Three leaders of the Tembé Indigenous People were shot on Monday in the Brazilian town of Tomé-Açu, situated in the state of Pará, 200 kilometres from the state capital Belém do Pará. The incident occurred during preparations for a visit from the National Human Rights Council.
According to information from the Brazilian Pastoral Land Commission (CPT), the shots were fired by private security forces from a company belonging to the BBF (Brasil Bio Fuels) Group, dedicated to the production of oil palm.
According to the organisation Friends of the Earth Brazil, there are conflicts between the Indigenous Peoples and BBF in this area. BBF is Latin America’s largest oil palm company, and its operations in Pará mean a “frequent presence of armed security forces inside the indigenous territory”.
Peasant leader Jesus Gonçalves, from the Landless Rural Workers Movement of Brazil (MST) , told Real World Radio that since November there have already been three attempts on the lives of Tembé Indigenous People.
Gonçalves, who is following the developments of the conflict, said that in the territory “there are more than 70 kilometres where there are always cars with private security men, who act together with the regional Military Police to criminalise and attack people.” “Torture, physical violence and psychological violence are commonplace.”
The MST member was interviewed on Tuesday by our comrades Lucia Ortiz and Diego Alejandro Cardona, from Friends of the Earth Brazil  and CENSAT Agua Viva/Friends of the Earth Colombia , respectively. Both were participating with Gonçalves in the Peoples of the Earth March for the Amazon in Belém do Pará, as part of the “Amazon Dialogues”.
On 4 August 2023, a teenager was shot . The main suspects were members of BBF’s private security. In 2021, a young indigenous woman was murdered in one of the villages.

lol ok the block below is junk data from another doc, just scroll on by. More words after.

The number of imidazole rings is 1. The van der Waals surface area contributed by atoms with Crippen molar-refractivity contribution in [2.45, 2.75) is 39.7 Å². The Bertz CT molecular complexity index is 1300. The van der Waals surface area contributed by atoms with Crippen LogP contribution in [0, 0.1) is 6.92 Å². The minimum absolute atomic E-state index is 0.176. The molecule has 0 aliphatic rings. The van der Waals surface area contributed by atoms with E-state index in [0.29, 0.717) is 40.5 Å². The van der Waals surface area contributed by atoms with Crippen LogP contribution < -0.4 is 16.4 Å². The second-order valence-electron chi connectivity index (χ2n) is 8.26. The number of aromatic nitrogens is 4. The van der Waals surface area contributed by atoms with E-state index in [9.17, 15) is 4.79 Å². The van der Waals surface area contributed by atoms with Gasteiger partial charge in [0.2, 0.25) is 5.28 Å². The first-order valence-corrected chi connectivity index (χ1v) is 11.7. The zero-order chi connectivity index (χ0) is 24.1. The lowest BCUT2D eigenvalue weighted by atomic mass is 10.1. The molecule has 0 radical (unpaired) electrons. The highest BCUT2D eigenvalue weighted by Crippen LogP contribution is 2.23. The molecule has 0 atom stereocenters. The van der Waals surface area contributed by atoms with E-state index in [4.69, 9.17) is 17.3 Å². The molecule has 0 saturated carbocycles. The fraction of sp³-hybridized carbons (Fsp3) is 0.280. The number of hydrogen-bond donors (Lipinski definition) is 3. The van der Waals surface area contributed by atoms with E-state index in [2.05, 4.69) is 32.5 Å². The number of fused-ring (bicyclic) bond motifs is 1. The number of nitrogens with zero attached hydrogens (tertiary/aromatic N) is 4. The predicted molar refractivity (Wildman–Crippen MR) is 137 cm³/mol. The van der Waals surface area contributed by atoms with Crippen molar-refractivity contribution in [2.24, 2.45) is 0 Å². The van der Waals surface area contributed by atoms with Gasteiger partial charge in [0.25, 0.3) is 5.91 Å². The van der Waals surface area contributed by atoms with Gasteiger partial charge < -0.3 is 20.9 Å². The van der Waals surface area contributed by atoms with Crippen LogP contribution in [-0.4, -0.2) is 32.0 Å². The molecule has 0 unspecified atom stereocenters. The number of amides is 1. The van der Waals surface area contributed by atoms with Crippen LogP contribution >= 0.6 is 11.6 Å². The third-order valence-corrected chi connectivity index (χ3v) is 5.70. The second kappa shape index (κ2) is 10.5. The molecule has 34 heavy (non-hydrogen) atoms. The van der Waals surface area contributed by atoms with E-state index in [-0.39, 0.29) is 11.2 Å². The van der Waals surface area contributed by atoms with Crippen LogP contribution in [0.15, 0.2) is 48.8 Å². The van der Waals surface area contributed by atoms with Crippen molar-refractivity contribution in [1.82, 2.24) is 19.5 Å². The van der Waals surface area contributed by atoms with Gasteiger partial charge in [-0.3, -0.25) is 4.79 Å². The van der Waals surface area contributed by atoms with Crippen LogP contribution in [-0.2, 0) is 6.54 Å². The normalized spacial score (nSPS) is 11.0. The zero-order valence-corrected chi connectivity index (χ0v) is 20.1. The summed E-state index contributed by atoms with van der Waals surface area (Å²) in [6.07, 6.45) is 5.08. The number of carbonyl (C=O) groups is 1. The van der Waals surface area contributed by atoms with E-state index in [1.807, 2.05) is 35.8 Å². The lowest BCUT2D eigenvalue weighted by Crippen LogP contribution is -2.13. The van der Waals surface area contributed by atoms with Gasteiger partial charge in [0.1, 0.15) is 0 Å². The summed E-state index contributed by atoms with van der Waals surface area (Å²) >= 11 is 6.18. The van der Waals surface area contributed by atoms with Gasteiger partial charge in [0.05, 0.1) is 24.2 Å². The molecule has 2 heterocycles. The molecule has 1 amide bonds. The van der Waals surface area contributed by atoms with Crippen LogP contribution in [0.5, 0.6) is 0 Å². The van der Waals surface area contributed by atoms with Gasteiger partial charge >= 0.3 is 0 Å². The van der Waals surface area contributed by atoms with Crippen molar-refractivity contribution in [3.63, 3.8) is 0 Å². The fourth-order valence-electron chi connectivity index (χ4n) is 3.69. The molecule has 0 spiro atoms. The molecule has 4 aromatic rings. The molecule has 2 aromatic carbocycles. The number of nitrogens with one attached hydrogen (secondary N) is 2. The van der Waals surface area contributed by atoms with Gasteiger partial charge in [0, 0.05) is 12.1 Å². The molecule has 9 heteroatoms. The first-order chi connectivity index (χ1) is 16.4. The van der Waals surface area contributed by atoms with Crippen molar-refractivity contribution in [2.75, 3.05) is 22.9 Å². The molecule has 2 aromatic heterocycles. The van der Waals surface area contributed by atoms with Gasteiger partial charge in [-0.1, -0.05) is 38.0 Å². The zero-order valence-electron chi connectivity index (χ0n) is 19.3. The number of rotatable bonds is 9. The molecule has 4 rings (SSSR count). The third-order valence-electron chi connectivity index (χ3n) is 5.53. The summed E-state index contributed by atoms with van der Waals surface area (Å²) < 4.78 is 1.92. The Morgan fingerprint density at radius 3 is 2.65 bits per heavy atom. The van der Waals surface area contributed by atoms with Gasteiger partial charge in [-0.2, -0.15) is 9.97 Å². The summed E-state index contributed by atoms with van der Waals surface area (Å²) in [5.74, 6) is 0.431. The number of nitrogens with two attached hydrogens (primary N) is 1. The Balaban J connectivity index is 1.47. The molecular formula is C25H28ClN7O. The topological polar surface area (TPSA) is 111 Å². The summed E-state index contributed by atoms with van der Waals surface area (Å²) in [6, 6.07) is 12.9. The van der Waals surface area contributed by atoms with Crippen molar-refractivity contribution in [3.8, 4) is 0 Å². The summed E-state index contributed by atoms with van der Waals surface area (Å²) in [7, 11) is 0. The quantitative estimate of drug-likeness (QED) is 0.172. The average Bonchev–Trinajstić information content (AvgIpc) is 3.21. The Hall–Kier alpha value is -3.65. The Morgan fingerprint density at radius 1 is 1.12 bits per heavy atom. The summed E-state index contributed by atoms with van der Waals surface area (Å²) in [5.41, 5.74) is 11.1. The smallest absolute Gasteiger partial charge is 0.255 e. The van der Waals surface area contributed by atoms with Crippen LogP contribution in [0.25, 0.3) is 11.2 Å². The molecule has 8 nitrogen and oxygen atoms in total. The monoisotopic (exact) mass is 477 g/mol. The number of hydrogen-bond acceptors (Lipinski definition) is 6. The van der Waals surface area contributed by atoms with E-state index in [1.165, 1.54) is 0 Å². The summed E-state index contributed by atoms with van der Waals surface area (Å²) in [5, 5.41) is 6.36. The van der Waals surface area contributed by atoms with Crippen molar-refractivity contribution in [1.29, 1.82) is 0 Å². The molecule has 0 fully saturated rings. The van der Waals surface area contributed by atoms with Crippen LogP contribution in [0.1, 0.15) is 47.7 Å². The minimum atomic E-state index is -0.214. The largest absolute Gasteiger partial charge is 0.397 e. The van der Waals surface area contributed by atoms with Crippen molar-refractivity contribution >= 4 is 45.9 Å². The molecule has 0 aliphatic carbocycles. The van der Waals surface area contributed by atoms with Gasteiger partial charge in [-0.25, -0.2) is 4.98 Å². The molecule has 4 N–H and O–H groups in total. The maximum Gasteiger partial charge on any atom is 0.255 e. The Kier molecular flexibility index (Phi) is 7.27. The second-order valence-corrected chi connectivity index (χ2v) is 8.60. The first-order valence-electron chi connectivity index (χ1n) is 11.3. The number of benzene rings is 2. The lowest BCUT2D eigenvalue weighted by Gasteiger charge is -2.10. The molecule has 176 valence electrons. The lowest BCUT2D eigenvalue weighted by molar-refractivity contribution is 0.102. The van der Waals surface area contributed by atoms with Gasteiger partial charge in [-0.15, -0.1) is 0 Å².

“The modus operandi of BBF is one of complete disregard for the owners of the land, who are the Indigenous Peoples and the Tembé people. The company is unable to establish any kind of relationship with them, accusing them of stealing the fruit of the palm that is planted on indigenous lands,” said Gonçalves.
Gonçalves added that the Brazilian state is also complicit in the violence, as it fails to properly deal with the company’s actions towards the Indigenous People. “The only response from the state is to send more troops against the Tembé people, not to defend their rights,” he objected.
Friends of the Earth Brazil issued a statement in solidarity with the Tembé people demanding that: “urgent measures be taken by the government of the state of Pará” to “protect the indigenous communities of Alto Acará”. The statement added: “Along the same lines, we demand an investigation to clarify the crimes, and to punish those responsible. Taking into account the historical territorial conflict, we recommend that the Federal Police follow the case.”
Gonçalves stated: “The Amazon rainforest which is up for sale may seem like an uninhabited Amazon, but that is not the case. It has always been inhabited by Indigenous Peoples, by the people who live along the rivers, the traditional peoples, the quilombolas (afro-descendants). All of them need to be heard (and taken into account) before pursuing any kind of development and exploration project in the region.